Once upon a time, there was a place where there the gold wasn't just in them thar hills. Them thar hills were the gold! And not just the hills, even. All the land was precious as gemstones. Housing prices rocketed up, and so did jobs. But then, inevitably, the boom turned to bust, and the jobs disappeared.
Sounds like Arizona. Or Florida. Or Spain. So why are Arizona and Florida in much, much better shape than Spain is today, despite roughly equal housing bubbles, VoxEU asks? There are lots of reasons, and they all begin with "f" and end with "ederal government."
Let's start with the banks. Arizona and Florida don't have to bail out their own banks. Spain does. That's because the United States has the FDIC and Europe has nothing. This lack of a banking union doesn't just bankrupt countries -- though it certainly does do that -- but also sets back housing recoveries. Think about it this way. If you ran a Spanish bank sitting on top of a portfolio of toxic mortgages -- say, Bankia -- and you knew the government couldn't afford to bail you out, what would you do? You'd pretend the losses didn't exist. In other words, not recognize how far housing prices need to fall. And that's precisely what Spain has done.
The chart below from VoxEU compares housing prices in Arizona, Florida and Spain since 2000. All three boomed. But only Arizona and Florida really went bust. That's not because Spanish prices have fallen enough -- S&P reckons they need to decline another 25 percent or so.
Eventually, the game of pretend has to end. That will be bad news for Spain's banks, but good news, eventually, for their construction sector. With housing prices still far too high, there's no incentive for builders to build. Contrast that to Arizona, where there are finally signs of life in the long-moribund housing sector.
Zombie banks don't eat people. They eat recoveries. Just ask Spain.
19 Kids and Counting built its reputation on preaching family values, but the mass-media platforms that made the family famous might also be their undoing.
On Thursday, news broke that Josh Duggar, the oldest son of the Duggar family's 19 children, had, as a teenager, allegedly molested five underage girls. Four of them, allegedly, were his sisters.
The information came to light because, in 2006—two years before 17 Kids and Counting first aired on TLC, and thus two years before the Duggars became reality-TV celebrities—the family recorded an appearance on TheOprah Winfrey Show. Before the taping, an anonymous source sent an email to Harpo warning the production company Josh’s alleged molestation. Harpo forwarded the email to authorities, triggering a police investigation (the Oprah appearance never aired). The news was reported this week by In Touch Weekly—after the magazine filed a Freedom of Information Act request to see the police report on the case—and then confirmed by the Duggars in a statement posted on Facebook.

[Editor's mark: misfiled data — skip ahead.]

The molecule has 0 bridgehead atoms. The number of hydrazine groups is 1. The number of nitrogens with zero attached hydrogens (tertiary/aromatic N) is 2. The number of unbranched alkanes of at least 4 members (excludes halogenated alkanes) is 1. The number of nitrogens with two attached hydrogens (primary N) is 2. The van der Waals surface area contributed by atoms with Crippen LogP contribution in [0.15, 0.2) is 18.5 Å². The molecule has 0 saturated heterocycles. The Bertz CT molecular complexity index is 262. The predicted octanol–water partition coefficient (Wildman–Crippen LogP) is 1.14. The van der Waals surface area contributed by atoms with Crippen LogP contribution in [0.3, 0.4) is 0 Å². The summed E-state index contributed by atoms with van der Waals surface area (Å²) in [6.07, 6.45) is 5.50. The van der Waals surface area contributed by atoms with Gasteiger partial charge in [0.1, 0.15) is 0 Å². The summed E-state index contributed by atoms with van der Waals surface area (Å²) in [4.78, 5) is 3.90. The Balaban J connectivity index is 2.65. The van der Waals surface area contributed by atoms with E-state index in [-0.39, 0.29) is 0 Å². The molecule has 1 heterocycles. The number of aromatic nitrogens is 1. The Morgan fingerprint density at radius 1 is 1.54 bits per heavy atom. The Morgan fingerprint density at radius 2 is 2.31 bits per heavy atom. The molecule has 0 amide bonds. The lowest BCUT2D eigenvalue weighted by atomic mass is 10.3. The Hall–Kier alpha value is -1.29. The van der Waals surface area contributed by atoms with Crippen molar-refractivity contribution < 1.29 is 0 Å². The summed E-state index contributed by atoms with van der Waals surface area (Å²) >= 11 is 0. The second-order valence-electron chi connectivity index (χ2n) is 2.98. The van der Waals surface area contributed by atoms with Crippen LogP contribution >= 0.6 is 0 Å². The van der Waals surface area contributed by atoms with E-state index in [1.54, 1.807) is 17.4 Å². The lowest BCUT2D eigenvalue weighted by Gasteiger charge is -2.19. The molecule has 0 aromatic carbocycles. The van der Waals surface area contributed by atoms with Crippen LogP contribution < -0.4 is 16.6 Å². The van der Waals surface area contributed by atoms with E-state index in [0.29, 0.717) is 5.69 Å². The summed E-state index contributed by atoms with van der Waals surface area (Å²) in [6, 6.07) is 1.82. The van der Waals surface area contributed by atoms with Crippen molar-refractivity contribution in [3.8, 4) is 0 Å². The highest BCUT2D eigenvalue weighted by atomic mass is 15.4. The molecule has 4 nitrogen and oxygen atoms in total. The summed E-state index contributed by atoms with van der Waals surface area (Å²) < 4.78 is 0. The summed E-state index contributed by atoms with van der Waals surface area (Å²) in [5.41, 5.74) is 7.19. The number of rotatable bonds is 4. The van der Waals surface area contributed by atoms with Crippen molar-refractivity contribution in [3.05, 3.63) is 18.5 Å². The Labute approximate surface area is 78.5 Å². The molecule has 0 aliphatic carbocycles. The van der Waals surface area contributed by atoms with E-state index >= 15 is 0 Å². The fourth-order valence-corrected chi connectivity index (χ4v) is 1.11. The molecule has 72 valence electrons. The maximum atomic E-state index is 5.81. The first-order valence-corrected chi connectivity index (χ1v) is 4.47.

New research confirms what they say about nice guys.
Smile at the customer. Bake cookies for your colleagues. Sing your subordinates’ praises. Share credit. Listen. Empathize. Don’t drive the last dollar out of a deal. Leave the last doughnut for someone else.
Sneer at the customer. Keep your colleagues on edge. Claim credit. Speak first. Put your feet on the table. Withhold approval. Instill fear. Interrupt. Ask for more. And by all means, take that last doughnut. You deserve it.
Follow one of those paths, the success literature tells us, and you’ll go far. Follow the other, and you’ll die powerless and broke. The only question is, which is which?
Of all the issues that preoccupy the modern mind—Nature or nurture? Is there life in outer space? Why can’t America field a decent soccer team?—it’s hard to think of one that has attracted so much water-cooler philosophizing yet so little scientific inquiry. Does it pay to be nice? Or is there an advantage to being a jerk?
In an interview, the U.S. president ties his legacy to a pact with Tehran, argues ISIS is not winning, warns Saudi Arabia not to pursue a nuclear-weapons program, and anguishes about Israel.
On Tuesday afternoon, as President Obama was bringing an occasionally contentious but often illuminating hour-long conversation about the Middle East to an end, I brought up a persistent worry. “A majority of American Jews want to support the Iran deal,” I said, “but a lot of people are anxiety-ridden about this, as am I.” Like many Jews—and also, by the way, many non-Jews—I believe that it is prudent to keep nuclear weapons out of the hands of anti-Semitic regimes. Obama, who earlier in the discussion had explicitly labeled the supreme leader of Iran, Ayatollah Ali Khamenei, an anti-Semite, responded with an argument I had not heard him make before.
“Look, 20 years from now, I’m still going to be around, God willing. If Iran has a nuclear weapon, it’s my name on this,” he said, referring to the apparently almost-finished nuclear agreement between Iran and a group of world powers led by the United States. “I think it’s fair to say that in addition to our profound national-security interests, I have a personal interest in locking this down.”